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Roy Choi's Tacos Channel LA And The Immigrant Experience

Chef Roy Choi was named <em>Food and Wine Magazine</em>'s Best New Chef in 2010.
Bobby Fisher
Courtesy of Harper Collins
Chef Roy Choi was named Food and Wine Magazine's Best New Chef in 2010.

Roy Choi is a chef who's celebrated for food that isn't fancy. He's one of the founders of the food truck movement, where instead of hot dogs or ice cream, more unusual, gourmet dishes are prepared and sold. His Kogi trucks specialize in tacos filled with Korean barbecue.

Choi was born in South Korea in 1970 and moved to Los Angeles with his parents at the age of 2. His parents owned a Korean restaurant near Anaheim for a few years when he was a child. He tells Fresh Air's Terry Gross that his mother had some serious cooking talent.

"She had flavor in her fingertips," he says. "She had this connection and this innate ability to capture flavor in the moment and people felt it. Because our lives were so based around food, when someone is good at food, everyone notices and it's a big deal."

Customers line up at one of Roy Choi's Kogi BBQ food trucks near the campus of UCLA.
Matt Sayles / AP
Customers line up at one of Roy Choi's Kogi BBQ food trucks near the campus of UCLA.

Choi's new book, L.A. Son: My Life, My City, My Food, is part memoir, part cookbook.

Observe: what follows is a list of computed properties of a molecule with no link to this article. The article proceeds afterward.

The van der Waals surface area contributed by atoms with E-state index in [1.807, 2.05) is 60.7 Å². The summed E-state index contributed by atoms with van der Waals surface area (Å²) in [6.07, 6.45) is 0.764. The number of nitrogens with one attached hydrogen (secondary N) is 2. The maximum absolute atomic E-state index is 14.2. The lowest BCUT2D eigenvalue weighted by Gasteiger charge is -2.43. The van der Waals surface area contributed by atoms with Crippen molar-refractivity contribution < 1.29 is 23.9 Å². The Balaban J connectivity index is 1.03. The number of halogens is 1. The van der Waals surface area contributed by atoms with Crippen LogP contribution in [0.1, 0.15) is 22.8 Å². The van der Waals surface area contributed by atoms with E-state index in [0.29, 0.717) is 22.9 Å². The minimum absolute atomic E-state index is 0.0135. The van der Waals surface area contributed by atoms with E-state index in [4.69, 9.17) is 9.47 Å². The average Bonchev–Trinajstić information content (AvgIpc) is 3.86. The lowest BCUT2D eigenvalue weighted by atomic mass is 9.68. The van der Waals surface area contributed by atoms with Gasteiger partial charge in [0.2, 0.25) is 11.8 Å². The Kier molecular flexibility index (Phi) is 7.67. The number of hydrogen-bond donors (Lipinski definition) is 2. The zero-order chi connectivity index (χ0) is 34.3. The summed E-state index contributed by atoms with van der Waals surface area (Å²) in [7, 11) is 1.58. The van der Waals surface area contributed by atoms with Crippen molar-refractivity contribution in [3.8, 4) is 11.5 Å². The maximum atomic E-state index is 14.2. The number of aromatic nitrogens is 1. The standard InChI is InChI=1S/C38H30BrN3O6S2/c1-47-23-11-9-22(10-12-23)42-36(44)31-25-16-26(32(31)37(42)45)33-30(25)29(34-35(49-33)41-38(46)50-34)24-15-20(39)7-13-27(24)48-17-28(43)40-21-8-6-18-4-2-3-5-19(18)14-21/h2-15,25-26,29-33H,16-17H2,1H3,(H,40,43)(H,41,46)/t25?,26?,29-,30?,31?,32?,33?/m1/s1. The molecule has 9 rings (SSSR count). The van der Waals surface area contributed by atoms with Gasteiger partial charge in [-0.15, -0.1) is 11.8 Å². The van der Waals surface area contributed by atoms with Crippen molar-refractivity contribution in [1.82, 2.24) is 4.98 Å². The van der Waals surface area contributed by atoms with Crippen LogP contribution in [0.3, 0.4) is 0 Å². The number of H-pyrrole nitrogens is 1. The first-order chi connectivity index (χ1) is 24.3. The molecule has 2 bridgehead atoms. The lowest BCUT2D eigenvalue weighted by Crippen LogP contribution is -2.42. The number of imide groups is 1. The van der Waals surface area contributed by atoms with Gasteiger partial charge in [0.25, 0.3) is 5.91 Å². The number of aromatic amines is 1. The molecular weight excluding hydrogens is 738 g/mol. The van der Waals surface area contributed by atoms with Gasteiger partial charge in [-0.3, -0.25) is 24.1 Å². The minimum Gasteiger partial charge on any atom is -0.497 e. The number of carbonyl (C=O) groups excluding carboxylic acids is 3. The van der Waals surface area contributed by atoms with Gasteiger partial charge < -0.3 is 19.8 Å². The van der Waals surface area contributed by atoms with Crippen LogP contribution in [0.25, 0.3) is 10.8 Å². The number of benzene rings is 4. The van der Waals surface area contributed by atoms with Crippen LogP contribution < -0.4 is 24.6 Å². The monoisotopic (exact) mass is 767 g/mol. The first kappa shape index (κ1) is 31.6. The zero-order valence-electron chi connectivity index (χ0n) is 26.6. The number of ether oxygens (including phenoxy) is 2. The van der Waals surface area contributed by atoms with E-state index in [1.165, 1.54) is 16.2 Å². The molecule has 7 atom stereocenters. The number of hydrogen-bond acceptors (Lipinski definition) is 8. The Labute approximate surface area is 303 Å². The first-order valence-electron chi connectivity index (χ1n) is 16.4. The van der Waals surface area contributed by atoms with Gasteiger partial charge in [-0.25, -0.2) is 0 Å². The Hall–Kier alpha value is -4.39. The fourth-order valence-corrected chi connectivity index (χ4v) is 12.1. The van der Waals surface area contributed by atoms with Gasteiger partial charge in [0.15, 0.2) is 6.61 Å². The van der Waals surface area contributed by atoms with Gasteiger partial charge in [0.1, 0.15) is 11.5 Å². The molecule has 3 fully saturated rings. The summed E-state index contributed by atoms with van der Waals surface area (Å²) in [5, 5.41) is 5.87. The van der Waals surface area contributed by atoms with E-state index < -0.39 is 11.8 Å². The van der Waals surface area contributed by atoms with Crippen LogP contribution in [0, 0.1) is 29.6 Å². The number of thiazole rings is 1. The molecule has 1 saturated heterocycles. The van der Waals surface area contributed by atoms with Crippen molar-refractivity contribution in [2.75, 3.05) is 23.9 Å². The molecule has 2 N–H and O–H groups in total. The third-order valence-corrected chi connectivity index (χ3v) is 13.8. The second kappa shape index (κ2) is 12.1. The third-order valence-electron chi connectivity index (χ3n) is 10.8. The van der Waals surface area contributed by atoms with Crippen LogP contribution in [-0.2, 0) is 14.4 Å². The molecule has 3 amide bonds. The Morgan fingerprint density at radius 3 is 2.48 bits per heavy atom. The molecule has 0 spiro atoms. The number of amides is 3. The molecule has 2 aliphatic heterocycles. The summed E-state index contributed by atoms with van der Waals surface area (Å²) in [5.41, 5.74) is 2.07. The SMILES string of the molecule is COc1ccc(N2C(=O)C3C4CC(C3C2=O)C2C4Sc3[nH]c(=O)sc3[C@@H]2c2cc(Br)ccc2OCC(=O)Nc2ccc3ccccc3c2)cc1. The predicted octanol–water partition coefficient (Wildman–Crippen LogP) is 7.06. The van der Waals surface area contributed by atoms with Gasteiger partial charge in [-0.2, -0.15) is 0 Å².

Interview Highlights

On what Korean tacos represent for him

The Korean taco was a phenomenon. ... It just came out of us, we didn't really think about it. The flavor, in a way, didn't exist before, but it was a mash up of everything we had gone through in our lives.

It became a voice for a certain part of Los Angeles and a certain part of immigration and a certain part of life that wasn't really out there in the universe. We all knew it and we all grew up with it, and it was all around us, but the taco kind of pulled it together. It was like a lint roller; it just put everything onto one thing. And then when you ate it, it all of a sudden made sense.

As I was putting it together, it was all of the pieces of my life coming together. It was almost like an avalanche. So it was growing up; it was being around low-riding; it was growing up in Korea, the immigration, being around the American school system; all the snack food and junk food that I've eaten; all of the tacos that I've eaten. It was all of these things. Then I really wanted to make it feel like Los Angeles, so I felt like it had to be just like a street taco in L.A.

On his Hawaiian restaurant, A-Frame, which is housed in an old IHOP

It's my love for the Hawaiian Islands, but it's not a tiki restaurant: It's really taking the feeling of "aloha." So we put people together, it's all communal seating, so strangers get to sit together. ... You eat everything with your hands and it's like a backyard barbecue.

... I wasn't always the most professional looking/acting dude in the world, so I'd go into restaurants, get treated not that well, kind of like crap. So what happened was I thought, "OK, if I ever make a restaurant, as soon as anyone opens that door, no matter where you're from, I want you to feel like we've been waiting for you."